A Public Option Would Lead to Single-Payer
Senate Democrats recently introduced two bills that would create a “public option” — a government-run health plan that would compete against private insurers for the business of shoppers on Obamacare’s exchanges.
Proponents claim that this would offer consumers an additional choice — and lead to lower prices. But a public option would eventually eliminate private insurance altogether — and result in the single-payer system that Democrats have long desired.
Less than a decade ago, Democratic senators thought a public option was too radical to include in Obamacare. The idea was included in the earliest drafts of the law but ended up on the cutting-room floor.
Instead, Democrats chose to build the exchanges around private insurers But they micromanaged those insurers with numerous mandates.
For instance, they required insurers to sell coverage to all comers, regardless of health status or history. They capped the amount that they could charge people. And they forced all policies to cover a suite of costly benefits.
Thanks to those mandates, insurers have lost billions of dollars. And those losses have caused them to pull out of the exchanges.
Aetna, the nation’s third-largest insurer, booked losses of more than $450 million on its exchange plans last year. It’s continued to lose money this year and will not sell exchange plans in 2018. UnitedHealth, Humana, and Anthem have also exited the exchanges or limited their participation to a few states.
It should not be surprising, then, that the exchanges in just over half of counties nationwide have only one insurer.
Democrats have responded by calling not for repeal of the mandates — but for an even larger role for the federal government.
The proposal, dubbed “Medicare-X,” would allow people with one or zero insurers on their local exchange to buy into the program first, in 2020. By 2023, any American could enroll. Small businesses could sign up in 2024.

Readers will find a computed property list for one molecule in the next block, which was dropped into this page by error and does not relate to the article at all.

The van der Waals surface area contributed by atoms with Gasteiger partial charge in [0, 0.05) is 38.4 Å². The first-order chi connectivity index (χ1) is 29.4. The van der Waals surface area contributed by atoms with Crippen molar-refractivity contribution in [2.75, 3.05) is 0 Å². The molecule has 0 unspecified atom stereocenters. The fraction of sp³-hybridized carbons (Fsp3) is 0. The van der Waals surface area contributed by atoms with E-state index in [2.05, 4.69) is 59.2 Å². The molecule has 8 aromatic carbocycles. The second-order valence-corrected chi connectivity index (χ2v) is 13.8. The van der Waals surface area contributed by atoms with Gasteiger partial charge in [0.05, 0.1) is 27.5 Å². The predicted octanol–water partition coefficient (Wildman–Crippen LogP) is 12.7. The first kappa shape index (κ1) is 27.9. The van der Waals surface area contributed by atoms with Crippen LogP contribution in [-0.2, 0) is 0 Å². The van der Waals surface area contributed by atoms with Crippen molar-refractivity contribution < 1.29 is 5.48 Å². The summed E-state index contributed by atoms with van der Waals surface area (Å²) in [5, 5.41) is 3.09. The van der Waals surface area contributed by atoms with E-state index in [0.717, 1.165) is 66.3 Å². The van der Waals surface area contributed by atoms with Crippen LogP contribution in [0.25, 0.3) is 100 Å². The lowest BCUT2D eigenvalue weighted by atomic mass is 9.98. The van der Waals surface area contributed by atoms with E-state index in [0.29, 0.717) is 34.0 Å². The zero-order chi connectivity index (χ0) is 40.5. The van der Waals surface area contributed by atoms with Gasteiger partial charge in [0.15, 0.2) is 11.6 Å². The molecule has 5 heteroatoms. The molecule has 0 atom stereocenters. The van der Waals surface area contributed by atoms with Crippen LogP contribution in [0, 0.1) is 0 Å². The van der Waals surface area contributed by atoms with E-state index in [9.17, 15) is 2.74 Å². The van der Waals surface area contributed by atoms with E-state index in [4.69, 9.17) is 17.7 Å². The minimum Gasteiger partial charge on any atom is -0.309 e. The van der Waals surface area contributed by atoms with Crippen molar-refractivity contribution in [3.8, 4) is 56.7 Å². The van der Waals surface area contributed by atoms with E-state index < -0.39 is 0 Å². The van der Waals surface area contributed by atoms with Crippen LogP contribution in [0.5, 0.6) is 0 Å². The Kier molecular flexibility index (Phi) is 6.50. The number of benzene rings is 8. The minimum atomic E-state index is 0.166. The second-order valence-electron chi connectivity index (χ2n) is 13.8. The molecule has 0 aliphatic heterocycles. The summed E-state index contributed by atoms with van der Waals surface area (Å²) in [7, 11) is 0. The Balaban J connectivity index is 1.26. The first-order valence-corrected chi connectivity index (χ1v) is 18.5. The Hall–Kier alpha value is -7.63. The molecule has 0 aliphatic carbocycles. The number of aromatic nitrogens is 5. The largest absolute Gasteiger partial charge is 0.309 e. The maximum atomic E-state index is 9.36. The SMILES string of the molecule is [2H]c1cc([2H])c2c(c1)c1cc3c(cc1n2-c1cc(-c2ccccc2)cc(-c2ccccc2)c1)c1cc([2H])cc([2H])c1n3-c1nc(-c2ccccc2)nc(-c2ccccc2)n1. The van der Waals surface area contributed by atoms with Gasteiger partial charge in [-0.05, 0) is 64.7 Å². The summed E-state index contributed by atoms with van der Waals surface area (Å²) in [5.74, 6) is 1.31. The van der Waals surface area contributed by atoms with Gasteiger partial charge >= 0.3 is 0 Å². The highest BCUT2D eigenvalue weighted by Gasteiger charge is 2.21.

Sen. Brian Schatz, D-Hawaii, meanwhile, has proposed his own state-based public option scheme that would permit individuals to buy into Medicaid.
In defense of his plan, Sen. Kaine said, “A public option would . . . make the markets more competitive”
Private insurers are already losing huge sums on the exchanges. A government-run insurance plan could operate at a loss indefinitely, as long as lawmakers kept funding it. The few remaining private insurers, unable to compete with an insurer with bottomless pockets, would be forced out.
We’ve already seen the government “crowd out” private coverage in similar fashion. In 1997, Congress created the Children’s Health Insurance Program, which provided public funding for kids whose families earned too much money to qualify for Medicaid. Sixty percent of those who enrolled in CHIP dropped private coverage that they previously had, according to an analysis by Obamacare architect Jonathan Gruber.
Even if the public option were nominally forced to make money, it would still have the full force of the federal government behind it. Consequently, it could dictate prices to healthcare providers — and thus offer artificially low premiums.
Payments from Medicare and Medicaid, for instance, generally don’t cover the true cost of their beneficiaries’ care. Physicians, hospitals, and drug makers charge private insurers higher prices to make up the difference.
Vermont officials estimate that Medicare underpayments forced providers to overcharge privately insured Vermonters by $173 million in 2015. Medicaid shifted $184 million in costs to individuals and businesses with private insurance.
Private insurers don’t have that kind of negotiating leverage with providers. Eventually, the public option would become the only option.
Sens. Bennet, Kaine, and Schatz are effectively looking to smuggle single-payer health care in through the back door. It’s no coincidence that the Senate’s leading advocate for government-run healthcare, Sen. Bernie Sanders, I-Vt., is a co-sponsor of Schatz’s bill. Sen Schatz, meanwhile, is a strong supporter of Sen. Sanders’s own Medicare-for-All legislation.
The Bennet-Kaine-Schatz troika may be selling their proposals as a way to boost competition in the exchanges. But make no mistake — their plans would result in a government monopoly over health care. And under that government monopoly, patients can look forward to long waiting lists, rationed care, and lack of access to the most cutting-edge treatments.